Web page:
Among the more accessible books on technique are Pam Anderson's The Perfect Recipe and Cook's Illustrated The Best Recipe. In each case the editors started with well documented recipes, tested them, changed them, and recooked them over and over, polishing the ingredient list and the cooking techniques until the recipes were as good as the panel of tasters could imagine them being.
It is formidable, but The Making of a Cook is one of the most comprehensive books on the techniques involved in making classical French dishes written by a classical cooking instructor whose parents cooked for the French upper crust in Paris. It is clear from the book that Kamman understands great food and cares a great deal to pass on what she knows.
There are several books on theory and practice by eminent cookbook writers and chefs. One, called Complete Techniques a is by Jacques Pepin. Pepin is a French chef who has lived in the US for several decades and written many exceptional cookbooks. Another is James Beard's Theory and Practice. Beard has been a towering personality in cooking for half a century, at least. Few people on earth have been trusted so much for so long on all issues culinary. James Peterson weighs in with Essentials of Cooking. Peterson has produced a number of extraordinary cookbooks including the seminal work Sauces. Trained first as a chemist then as a classic French chef, he understands implicitly how to approach cooking with all the left-brained skills of a scientist and all the right-brained skills of an artist. It's good stuff.
For those who are new to cooking and want just one book, we feature a few classic choices. The new Joy of Cooking is as encyclopedic as the original but has been updated to reflect the cooking of our times a little better. The joy part does not shine through; it is not a book to inspire. But its scope and thoroughness make it an invaluable kitchen reference.
Higher on the inspiration scale are Doubleday, Good Houskeeping, and Better Homes and Gardens. To confuse things greatly, there is also the All New Good Housekeeping Cookbook which is in my kitchen. It is a very good book - excellent as a first cookbook. It has good explanations, good, easy to follow recipes, good photos, and a good format. In short, if one had to live from a single cookbook for a decade or two, this would be a good choice.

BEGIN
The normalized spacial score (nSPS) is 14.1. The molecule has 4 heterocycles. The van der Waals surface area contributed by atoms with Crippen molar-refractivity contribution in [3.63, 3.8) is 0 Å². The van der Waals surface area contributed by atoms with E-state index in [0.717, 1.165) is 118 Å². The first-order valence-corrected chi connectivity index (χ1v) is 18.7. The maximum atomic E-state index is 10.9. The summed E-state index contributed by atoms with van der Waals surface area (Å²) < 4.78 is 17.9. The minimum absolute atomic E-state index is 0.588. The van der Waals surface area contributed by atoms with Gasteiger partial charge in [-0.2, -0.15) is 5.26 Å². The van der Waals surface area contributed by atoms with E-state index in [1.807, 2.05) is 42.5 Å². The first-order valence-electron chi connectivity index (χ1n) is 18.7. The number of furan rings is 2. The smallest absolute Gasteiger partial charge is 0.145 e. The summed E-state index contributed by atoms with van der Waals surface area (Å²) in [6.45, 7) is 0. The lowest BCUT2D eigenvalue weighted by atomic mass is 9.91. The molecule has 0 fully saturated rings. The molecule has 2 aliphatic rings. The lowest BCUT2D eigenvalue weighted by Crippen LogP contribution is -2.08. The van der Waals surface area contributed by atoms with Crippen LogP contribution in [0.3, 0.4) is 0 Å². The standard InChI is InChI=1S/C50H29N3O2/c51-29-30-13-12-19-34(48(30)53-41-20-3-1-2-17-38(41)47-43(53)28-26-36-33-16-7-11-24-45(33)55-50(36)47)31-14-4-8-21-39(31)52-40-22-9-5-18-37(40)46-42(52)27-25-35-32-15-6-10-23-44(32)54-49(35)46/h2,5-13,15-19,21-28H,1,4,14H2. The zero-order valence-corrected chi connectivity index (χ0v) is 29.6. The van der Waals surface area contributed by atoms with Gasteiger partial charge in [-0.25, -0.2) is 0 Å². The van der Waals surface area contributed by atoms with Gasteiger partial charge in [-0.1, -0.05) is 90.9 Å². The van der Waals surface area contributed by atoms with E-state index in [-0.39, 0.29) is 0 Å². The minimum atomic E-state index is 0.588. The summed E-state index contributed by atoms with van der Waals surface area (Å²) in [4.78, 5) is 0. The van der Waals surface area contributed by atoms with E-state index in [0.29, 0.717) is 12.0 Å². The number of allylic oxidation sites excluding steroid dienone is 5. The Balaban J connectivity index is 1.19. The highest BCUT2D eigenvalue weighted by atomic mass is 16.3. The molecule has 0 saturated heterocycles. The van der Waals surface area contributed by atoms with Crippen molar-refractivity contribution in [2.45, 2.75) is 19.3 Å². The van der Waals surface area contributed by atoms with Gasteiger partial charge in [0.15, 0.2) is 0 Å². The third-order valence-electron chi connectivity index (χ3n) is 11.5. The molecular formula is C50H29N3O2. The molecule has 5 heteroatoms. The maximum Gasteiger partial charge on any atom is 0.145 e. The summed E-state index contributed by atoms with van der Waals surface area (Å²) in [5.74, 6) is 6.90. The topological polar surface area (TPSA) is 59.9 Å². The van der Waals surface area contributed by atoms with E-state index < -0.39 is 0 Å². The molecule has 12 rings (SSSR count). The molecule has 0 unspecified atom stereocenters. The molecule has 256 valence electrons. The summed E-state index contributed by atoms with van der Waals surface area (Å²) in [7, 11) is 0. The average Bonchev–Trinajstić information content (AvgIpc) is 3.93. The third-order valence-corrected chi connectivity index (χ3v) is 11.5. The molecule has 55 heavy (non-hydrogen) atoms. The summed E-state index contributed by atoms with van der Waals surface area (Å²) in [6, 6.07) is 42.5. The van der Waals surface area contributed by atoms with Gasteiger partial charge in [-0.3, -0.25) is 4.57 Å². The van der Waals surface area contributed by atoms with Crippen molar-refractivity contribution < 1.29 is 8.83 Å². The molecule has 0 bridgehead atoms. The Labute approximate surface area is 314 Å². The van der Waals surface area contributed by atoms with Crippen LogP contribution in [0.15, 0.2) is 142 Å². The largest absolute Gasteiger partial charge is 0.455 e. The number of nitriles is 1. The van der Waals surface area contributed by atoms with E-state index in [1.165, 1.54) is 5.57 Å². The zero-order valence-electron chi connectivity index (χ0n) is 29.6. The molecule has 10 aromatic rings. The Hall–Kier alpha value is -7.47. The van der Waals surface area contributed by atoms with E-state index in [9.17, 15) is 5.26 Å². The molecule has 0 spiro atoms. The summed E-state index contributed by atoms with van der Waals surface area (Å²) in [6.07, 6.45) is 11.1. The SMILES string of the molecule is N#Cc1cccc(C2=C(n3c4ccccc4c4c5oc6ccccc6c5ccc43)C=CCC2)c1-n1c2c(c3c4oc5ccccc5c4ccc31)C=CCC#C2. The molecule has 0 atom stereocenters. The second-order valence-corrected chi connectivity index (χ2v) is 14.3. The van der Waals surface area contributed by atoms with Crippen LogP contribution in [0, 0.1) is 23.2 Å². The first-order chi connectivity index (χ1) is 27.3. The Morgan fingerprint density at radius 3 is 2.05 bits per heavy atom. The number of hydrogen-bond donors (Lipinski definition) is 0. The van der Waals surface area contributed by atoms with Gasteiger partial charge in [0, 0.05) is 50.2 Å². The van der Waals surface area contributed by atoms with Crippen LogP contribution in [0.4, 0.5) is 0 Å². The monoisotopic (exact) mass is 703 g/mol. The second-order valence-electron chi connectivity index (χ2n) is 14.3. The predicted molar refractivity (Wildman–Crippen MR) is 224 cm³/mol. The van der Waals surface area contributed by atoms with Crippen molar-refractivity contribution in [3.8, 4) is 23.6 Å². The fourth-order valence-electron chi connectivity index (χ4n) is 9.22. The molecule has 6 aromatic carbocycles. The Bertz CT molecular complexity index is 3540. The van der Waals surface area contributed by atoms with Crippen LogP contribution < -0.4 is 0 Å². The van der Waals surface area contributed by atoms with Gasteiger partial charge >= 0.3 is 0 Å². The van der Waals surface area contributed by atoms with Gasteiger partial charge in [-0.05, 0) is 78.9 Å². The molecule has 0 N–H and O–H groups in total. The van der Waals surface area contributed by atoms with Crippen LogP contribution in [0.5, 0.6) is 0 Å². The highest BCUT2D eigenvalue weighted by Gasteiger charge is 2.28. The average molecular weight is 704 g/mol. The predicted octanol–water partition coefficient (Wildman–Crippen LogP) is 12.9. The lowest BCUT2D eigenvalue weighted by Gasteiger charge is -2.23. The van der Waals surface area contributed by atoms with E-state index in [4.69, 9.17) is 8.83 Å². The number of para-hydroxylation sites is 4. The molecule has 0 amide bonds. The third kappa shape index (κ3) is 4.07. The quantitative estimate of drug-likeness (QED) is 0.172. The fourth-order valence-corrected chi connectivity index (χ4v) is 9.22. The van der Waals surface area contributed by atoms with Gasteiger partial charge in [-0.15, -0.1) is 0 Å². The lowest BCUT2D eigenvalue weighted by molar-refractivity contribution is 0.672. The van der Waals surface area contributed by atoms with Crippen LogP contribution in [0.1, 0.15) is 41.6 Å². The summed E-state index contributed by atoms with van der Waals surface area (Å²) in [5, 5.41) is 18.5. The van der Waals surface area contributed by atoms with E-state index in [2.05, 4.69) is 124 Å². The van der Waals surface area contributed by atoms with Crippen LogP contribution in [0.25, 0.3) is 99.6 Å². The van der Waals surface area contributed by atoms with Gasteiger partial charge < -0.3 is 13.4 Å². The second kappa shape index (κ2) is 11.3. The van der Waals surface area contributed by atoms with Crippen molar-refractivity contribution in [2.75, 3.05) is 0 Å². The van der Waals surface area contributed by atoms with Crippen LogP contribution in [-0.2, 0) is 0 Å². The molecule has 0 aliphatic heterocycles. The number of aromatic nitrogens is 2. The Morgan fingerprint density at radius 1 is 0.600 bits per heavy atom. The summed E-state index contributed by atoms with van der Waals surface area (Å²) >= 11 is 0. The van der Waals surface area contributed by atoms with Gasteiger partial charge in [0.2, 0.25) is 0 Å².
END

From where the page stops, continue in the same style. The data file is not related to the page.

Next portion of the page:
One of my first Cookbooks was the New New York Times Cookbook. It contains the turkey recipe I use with much success every year. And many more of its recipes strike me as being good ones. Both it and the New York Times Cookbook are by reknown chef Craig Clayborn; one would reasonably expect the latter to be at least as good as the former since it both preceded and succeeded that title.
David Rosengarten was a force majeur in the early days of Food TV. But with the rise of Emeril Lagasse, he has disappeared from that venue. Emeril one might imagine, cooks for adulation. But Rosengarden is a foodie through and through. His passion for superlative food shines in the Dean and DeLuca cookbook. This is not a first cookbook in the sense that it is not so encyclopedic as most of the offerings above. Nor is it a treatise on technique. But it certainly is broad in scope; it certainly has great depth, and it is very kitchen friendly if you are an accomplished cook.
There is much here to digest. Remember, cooking is an act of love for yourself and those with whom you share your table. Whatever your skills, if you approach it carefully you will succeed in bringing health and happiness to the ones you love.
Eat well and prosper.
Copyright S.R. Brubaker 2002 - 2006.